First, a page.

Academic journal article The Journal of Negro Education

"Ain't I a Woman, Too?": Tracing the Experiences of African American Women in Graduate School

Academic journal article The Journal of Negro Education

"Ain't I a Woman, Too?": Tracing the Experiences of African American Women in Graduate School

Article excerpt

A group of African American women who had completed or were seeking graduate degrees in education over a 10-year period participated in a study to assess their experiences. Responses were gathered by the use of two surveys mailed to participants followed by focus groups. Responses from 50 African American women were gathered through the surveys and 30 of those respondents participated in the focus groups. The women talked about their motivation and goals for graduate school, professional experiences, sources of encouragement and discouragement, personal relationships, interactions with faculty, and self-esteem.

"America needs more Black graduate students," declared Julianne Malveaux (1996, p. 44) in Black Issues in Higher Education. Most faculty and students would agree that increasing the number of African Americans with graduate degrees is a worthy goal. However, relatively little is known about the experiences of African American students currently in graduate school. Understanding the obstacles and challenges faced by these students would certainly help to increase the number of African Americans entering graduate school in the future.

What is known is that the total number of African American students in higher education, and in graduate school in particular, is much lower than the number of White students. A closer examination of the data also finds that African American women earn far more undergraduate and graduate degrees than do African American men (National Center for Educational Statistics [NCES], 2001). This outcome is, in part, a reflection of the fact that many African American men do not get to college, much less to graduate school.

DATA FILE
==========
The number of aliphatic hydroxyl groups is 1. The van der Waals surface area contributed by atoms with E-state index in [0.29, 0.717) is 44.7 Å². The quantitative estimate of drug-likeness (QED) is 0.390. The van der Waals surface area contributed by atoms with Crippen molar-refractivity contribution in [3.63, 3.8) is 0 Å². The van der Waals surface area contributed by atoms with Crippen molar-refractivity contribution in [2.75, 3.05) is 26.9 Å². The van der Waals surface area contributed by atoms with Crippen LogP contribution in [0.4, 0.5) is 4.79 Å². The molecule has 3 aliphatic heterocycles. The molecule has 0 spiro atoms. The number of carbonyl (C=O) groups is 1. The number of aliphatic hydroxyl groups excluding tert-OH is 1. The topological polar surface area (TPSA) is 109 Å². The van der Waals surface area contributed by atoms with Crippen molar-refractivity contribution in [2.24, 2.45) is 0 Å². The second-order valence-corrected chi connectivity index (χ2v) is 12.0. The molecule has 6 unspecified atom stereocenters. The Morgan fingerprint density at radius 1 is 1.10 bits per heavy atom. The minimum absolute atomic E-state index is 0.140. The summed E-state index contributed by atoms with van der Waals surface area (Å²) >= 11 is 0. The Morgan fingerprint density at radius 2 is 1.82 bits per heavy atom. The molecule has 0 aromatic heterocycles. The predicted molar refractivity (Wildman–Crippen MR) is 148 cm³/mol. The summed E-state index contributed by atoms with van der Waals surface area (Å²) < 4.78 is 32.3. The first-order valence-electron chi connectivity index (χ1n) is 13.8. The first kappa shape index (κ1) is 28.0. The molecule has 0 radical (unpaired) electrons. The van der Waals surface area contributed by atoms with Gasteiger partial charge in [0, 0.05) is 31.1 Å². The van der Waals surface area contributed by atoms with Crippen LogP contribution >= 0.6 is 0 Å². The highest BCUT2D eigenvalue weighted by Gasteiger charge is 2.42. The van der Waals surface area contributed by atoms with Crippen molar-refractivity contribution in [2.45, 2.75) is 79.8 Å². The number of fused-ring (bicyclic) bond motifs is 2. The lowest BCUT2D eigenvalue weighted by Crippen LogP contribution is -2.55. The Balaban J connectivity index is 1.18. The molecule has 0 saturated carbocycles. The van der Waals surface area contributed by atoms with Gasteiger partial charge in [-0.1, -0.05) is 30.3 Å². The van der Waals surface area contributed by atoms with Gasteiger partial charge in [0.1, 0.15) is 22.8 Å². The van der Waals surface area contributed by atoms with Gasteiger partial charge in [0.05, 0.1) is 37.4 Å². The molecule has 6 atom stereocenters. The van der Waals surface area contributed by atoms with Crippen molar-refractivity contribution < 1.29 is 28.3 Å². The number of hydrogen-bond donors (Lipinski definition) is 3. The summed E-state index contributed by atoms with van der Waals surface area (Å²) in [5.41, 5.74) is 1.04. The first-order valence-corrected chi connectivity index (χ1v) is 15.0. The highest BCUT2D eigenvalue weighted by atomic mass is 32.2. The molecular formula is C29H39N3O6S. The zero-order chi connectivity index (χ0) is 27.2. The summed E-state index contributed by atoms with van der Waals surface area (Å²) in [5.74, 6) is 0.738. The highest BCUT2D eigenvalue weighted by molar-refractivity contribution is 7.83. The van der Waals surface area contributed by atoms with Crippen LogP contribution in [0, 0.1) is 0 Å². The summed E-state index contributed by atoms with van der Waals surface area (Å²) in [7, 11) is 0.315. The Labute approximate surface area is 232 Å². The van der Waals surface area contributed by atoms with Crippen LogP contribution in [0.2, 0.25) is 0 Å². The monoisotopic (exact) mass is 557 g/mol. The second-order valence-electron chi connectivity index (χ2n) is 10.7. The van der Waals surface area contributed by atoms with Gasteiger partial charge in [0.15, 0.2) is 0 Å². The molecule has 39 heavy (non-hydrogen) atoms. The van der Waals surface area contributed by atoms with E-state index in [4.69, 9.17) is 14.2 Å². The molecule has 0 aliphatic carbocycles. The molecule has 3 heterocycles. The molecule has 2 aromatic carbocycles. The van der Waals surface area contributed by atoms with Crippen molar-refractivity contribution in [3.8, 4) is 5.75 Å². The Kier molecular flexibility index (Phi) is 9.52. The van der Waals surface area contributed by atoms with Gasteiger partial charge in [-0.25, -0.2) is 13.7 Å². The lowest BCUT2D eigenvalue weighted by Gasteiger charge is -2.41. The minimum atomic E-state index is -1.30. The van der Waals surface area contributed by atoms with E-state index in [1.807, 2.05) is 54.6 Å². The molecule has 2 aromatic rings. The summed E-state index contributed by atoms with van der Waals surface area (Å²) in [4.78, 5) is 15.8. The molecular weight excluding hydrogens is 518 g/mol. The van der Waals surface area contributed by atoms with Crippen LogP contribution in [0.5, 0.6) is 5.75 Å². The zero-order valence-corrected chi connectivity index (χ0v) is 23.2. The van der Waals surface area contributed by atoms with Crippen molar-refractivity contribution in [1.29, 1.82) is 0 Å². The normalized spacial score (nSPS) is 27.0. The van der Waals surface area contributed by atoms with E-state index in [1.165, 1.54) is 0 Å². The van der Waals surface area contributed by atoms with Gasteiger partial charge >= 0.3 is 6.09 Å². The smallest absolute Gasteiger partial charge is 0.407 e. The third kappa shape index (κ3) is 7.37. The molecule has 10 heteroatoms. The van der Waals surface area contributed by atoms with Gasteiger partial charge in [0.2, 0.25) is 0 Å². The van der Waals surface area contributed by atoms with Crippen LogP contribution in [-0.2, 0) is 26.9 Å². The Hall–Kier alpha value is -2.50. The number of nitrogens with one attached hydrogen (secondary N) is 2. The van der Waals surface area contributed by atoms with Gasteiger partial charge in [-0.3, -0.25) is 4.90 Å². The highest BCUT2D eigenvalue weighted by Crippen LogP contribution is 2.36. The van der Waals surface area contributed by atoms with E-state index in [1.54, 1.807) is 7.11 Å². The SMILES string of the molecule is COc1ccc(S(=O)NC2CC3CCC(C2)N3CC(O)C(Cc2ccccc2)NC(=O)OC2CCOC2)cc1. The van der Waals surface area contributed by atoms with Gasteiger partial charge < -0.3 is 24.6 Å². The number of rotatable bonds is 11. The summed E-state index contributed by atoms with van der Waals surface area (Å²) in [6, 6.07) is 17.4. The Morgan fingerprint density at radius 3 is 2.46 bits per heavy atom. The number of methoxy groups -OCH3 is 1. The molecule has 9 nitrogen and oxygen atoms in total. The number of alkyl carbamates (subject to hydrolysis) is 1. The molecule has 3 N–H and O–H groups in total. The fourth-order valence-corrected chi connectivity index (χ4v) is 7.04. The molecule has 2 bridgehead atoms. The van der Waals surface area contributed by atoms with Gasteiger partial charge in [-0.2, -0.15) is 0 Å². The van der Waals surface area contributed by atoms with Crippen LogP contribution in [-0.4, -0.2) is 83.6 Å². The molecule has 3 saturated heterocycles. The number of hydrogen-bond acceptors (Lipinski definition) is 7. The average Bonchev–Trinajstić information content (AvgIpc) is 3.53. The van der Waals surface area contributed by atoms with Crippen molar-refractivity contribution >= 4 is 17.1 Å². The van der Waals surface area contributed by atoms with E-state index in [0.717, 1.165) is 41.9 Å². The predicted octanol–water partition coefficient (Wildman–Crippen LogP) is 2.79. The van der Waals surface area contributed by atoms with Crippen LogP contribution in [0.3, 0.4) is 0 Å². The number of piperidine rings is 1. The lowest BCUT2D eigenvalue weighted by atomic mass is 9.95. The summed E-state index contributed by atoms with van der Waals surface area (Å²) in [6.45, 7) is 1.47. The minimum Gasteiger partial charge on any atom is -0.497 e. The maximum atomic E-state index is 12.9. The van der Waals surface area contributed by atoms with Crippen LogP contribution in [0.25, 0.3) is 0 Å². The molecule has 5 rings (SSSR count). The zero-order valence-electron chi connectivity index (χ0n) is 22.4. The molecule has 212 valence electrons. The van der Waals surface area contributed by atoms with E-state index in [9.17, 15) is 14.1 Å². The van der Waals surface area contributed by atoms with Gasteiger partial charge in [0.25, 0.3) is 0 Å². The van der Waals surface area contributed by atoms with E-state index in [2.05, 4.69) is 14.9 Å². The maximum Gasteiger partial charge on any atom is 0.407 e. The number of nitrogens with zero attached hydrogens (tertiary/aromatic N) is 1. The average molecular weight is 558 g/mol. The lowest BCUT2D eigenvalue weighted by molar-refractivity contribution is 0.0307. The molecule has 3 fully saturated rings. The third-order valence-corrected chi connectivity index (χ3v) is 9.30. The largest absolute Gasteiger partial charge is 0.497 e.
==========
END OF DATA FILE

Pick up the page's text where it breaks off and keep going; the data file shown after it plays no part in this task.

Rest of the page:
The recruitment of more African Americans to graduate school, as Malveaux (1996) suggests, is not enough. The real goal should be to increase the number of African Americans who complete a graduate degree. Student success in higher education is determined by an earned degree, not just admission. Therefore, increasing the number of African Americans in graduate school is only a partial goal. More African Americans must not only be admitted to graduate school but complete a graduate degree to be truly successful.

To achieve the goal of increasing the number of African Americans with graduate degrees, we must have a better understanding of the environment graduate education presents to African American students. Better information and increased understanding of the experiences of current African American students are critical first steps towards providing better assistance and support to recruit and retain increased numbers of African American graduate students in the future. It is also safe to assume that any positive changes in the graduate school environment that benefit African American students will also improve the graduate experience for other students, regardless of race.

Purpose of the Study

This study was an attempt to examine the experiences of African American students in graduate school. In looking at the recent trends in African American participation in graduate study, it became quickly apparent that far more women enroll in graduate studies than do men (NCES, 2001). Of those women in graduate school, it was also clear that the largest proportion pursue graduate degrees in education. As a result, this study sought to examine the experiences of a group of African American women who were pursuing graduate degrees in education. By gaining a better understanding of the experiences of current students, it is hoped that inherent barriers and obstacles to graduate study might be mitigated and, in turn, more African American students will be encouraged to pursue graduate study in the future. Therefore, this study examined, in depth, the experiences of a group of African American women who earned or were pursuing graduate degrees in education.

BACKGROUND FOR THE STUDY

To be admitted to a graduate degree program, students must meet certain scores on standardized exams, present undergraduate grades at or above a predetermined level, and provide letters of recommendation from former faculty or supervisors. …

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